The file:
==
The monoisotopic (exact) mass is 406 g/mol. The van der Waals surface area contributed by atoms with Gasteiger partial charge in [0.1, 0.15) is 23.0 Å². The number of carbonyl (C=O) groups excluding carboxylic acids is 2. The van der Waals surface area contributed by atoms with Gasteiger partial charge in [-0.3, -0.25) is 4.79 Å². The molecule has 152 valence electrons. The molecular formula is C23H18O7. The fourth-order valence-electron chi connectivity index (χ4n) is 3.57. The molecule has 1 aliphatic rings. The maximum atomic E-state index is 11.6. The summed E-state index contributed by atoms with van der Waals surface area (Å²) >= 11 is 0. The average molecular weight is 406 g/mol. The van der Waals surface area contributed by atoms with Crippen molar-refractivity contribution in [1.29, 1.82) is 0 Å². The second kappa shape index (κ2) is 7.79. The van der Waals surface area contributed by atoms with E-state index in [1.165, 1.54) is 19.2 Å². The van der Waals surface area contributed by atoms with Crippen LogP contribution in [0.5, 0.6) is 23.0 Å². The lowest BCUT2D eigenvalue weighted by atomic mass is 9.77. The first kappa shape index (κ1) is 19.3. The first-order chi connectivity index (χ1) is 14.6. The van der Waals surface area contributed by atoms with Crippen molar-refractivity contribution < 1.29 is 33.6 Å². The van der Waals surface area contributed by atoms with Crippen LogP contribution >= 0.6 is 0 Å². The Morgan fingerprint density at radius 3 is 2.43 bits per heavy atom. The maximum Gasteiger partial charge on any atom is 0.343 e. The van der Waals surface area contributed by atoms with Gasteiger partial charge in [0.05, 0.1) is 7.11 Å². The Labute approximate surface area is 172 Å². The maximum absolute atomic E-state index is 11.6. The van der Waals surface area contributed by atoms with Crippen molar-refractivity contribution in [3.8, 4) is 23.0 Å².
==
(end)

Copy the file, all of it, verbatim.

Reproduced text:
The monoisotopic (exact) mass is 406 g/mol. The van der Waals surface area contributed by atoms with Gasteiger partial charge in [0.1, 0.15) is 23.0 Å². The number of carbonyl (C=O) groups excluding carboxylic acids is 2. The van der Waals surface area contributed by atoms with Gasteiger partial charge in [-0.3, -0.25) is 4.79 Å². The molecule has 152 valence electrons. The molecular formula is C23H18O7. The fourth-order valence-electron chi connectivity index (χ4n) is 3.57. The molecule has 1 aliphatic rings. The maximum atomic E-state index is 11.6. The summed E-state index contributed by atoms with van der Waals surface area (Å²) >= 11 is 0. The average molecular weight is 406 g/mol. The van der Waals surface area contributed by atoms with Crippen molar-refractivity contribution in [1.29, 1.82) is 0 Å². The second kappa shape index (κ2) is 7.79. The van der Waals surface area contributed by atoms with E-state index in [1.165, 1.54) is 19.2 Å². The van der Waals surface area contributed by atoms with Crippen LogP contribution in [0.5, 0.6) is 23.0 Å². The lowest BCUT2D eigenvalue weighted by atomic mass is 9.77. The first kappa shape index (κ1) is 19.3. The first-order chi connectivity index (χ1) is 14.6. The van der Waals surface area contributed by atoms with Crippen molar-refractivity contribution < 1.29 is 33.6 Å². The van der Waals surface area contributed by atoms with Crippen LogP contribution >= 0.6 is 0 Å². The Morgan fingerprint density at radius 3 is 2.43 bits per heavy atom. The maximum Gasteiger partial charge on any atom is 0.343 e. The van der Waals surface area contributed by atoms with Gasteiger partial charge in [0.05, 0.1) is 7.11 Å². The Labute approximate surface area is 172 Å². The maximum absolute atomic E-state index is 11.6. The van der Waals surface area contributed by atoms with Crippen molar-refractivity contribution in [3.8, 4) is 23.0 Å².